This online engagement was hosted on YourSAy from 2 April to 27 April 2020. Below is a record of the engagement.
Current NRM regulations still required under the new Act have been replicated in the new draft regulations.
The opportunity has been taken to improve the operation of some existing regulations and create some new regulations to align with the landscape reform policy directions such as red tape reduction, streamlining and creating a simpler and more accessible system.
Some minor updates have also been made to ensure consistency with the new Act. For example, the requirements to provide notice in newspapers in regards to applications for permits or approvals have been replaced with more flexible public notification requirements.
Below are the key changes and improvements that are being made under the new draft regulations for the new Act.
Levy collection arrangements
Additional measures have been included in the draft regulations to further the Minister for Environment and Water’s commitment to create an efficient, cost effective and simplified process for councils to be reimbursed for the costs associated with levy collection or debt recovery. This includes new arrangements for councils to be reimbursed for unpaid land levies and costs associated with transitioning to the new landscape levy collection arrangements. Cost recovery arrangements for councils to claim costs for levy collection have also been streamlined.
Water licensing and planning arrangements
To improve water licensing and planning outcomes, new draft regulations provide:
- Greater flexibility in relation to separation (unbundling) of water rights, and
- Clarify the ability for appropriate water management arrangements to be adopted in water planning based on stakeholder feedback.
Pest plants and animal control measures
Increased flexibility is provided to improve responsiveness to the management or control of pest plants and animals including through provision for control measures to be declared by notice in the Gazette rather than only by regulations, and for exemptions to apply for movement or release of declared animals or plants in a broader range of circumstances where the control risk can be effectively managed.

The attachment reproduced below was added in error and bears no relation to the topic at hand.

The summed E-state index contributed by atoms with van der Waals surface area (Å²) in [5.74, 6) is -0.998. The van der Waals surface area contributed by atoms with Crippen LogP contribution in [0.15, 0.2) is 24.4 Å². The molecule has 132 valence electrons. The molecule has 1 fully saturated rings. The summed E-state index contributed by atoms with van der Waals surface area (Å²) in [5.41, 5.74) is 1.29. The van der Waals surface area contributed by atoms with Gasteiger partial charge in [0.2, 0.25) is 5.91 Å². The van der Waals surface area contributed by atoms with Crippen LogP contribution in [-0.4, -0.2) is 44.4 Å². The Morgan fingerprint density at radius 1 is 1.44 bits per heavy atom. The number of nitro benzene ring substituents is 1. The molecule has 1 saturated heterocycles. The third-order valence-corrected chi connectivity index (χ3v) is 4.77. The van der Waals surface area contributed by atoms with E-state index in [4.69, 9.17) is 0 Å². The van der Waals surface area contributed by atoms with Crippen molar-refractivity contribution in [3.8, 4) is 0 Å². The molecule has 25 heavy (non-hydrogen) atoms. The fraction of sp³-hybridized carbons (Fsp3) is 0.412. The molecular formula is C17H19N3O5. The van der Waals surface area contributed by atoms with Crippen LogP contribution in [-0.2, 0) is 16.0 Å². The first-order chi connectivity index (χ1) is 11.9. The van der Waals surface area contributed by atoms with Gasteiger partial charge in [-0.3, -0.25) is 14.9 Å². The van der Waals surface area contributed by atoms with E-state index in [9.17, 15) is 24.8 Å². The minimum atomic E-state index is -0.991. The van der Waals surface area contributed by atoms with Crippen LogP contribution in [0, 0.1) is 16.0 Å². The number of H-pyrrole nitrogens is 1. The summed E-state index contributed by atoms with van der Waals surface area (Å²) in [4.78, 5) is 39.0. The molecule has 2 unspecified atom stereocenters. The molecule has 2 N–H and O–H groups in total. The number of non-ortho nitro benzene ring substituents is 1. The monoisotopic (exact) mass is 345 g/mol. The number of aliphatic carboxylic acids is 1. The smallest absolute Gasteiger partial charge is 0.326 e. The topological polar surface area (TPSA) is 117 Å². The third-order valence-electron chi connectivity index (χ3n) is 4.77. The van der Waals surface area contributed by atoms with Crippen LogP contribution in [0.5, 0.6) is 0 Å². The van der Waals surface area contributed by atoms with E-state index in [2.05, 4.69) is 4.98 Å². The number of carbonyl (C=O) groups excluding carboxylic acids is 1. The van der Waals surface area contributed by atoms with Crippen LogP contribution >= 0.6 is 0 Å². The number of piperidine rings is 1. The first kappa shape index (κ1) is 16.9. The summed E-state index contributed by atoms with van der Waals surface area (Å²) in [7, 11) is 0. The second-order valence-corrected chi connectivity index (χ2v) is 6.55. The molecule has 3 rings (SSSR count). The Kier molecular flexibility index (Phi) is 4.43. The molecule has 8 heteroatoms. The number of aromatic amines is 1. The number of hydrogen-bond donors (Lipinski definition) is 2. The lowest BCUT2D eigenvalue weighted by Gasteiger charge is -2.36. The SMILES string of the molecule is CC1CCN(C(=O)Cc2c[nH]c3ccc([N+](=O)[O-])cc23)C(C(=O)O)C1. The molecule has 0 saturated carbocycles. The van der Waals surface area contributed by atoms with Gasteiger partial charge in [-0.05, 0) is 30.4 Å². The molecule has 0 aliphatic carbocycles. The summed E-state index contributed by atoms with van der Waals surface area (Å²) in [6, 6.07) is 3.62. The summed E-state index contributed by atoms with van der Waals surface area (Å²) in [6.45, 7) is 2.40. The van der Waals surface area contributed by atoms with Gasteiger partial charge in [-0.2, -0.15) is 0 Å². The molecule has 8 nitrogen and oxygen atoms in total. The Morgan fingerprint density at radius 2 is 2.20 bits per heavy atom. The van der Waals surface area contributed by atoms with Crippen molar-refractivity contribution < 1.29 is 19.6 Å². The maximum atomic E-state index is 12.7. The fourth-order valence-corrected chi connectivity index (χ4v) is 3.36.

To ensure transparency and accountability, in addition to matters required under the Act, board annual reports will need to include an assessment of the extent to which the board has succeeded in implementing its business plan, any water allocation plans, and policies, as well as meeting attendance by board members, any changes to board functions and delegations.
To reduce red tape and transaction costs associated with water licensing-related applications, clarifications have been made under the new draft regulations to allow no technical assessment fee to apply in instances where scientific assessments are not required.
In delivering a legislative framework that is more focussed on outcomes rather than prescriptive processes and to enable processes to evolve over time, certain existing provisions or processes are now set out in regulations rather than the Act. This includes offences that the Environment, Resources and Development Court has jurisdiction to hear, matters that may be considered in confidence at board meetings, and certain requirements for consultation and approval of plans and policies.